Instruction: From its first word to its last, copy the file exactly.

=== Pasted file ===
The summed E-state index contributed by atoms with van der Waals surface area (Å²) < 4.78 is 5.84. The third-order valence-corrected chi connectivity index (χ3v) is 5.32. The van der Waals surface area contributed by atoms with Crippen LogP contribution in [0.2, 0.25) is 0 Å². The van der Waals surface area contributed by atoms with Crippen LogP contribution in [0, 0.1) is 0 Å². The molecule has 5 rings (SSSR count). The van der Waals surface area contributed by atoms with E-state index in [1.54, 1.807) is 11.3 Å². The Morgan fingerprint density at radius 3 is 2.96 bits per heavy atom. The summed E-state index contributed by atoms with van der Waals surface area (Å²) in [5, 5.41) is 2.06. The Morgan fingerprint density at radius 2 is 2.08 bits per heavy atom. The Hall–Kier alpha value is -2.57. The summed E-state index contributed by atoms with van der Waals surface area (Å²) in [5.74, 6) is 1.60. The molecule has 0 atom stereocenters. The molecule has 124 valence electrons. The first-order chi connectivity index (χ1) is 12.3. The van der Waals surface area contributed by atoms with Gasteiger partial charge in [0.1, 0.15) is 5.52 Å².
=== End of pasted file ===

The summed E-state index contributed by atoms with van der Waals surface area (Å²) < 4.78 is 5.84. The third-order valence-corrected chi connectivity index (χ3v) is 5.32. The van der Waals surface area contributed by atoms with Crippen LogP contribution in [0.2, 0.25) is 0 Å². The van der Waals surface area contributed by atoms with Crippen LogP contribution in [0, 0.1) is 0 Å². The molecule has 5 rings (SSSR count). The van der Waals surface area contributed by atoms with E-state index in [1.54, 1.807) is 11.3 Å². The Morgan fingerprint density at radius 3 is 2.96 bits per heavy atom. The summed E-state index contributed by atoms with van der Waals surface area (Å²) in [5, 5.41) is 2.06. The Morgan fingerprint density at radius 2 is 2.08 bits per heavy atom. The Hall–Kier alpha value is -2.57. The summed E-state index contributed by atoms with van der Waals surface area (Å²) in [5.74, 6) is 1.60. The molecule has 0 atom stereocenters. The molecule has 124 valence electrons. The first-order chi connectivity index (χ1) is 12.3. The van der Waals surface area contributed by atoms with Gasteiger partial charge in [0.1, 0.15) is 5.52 Å².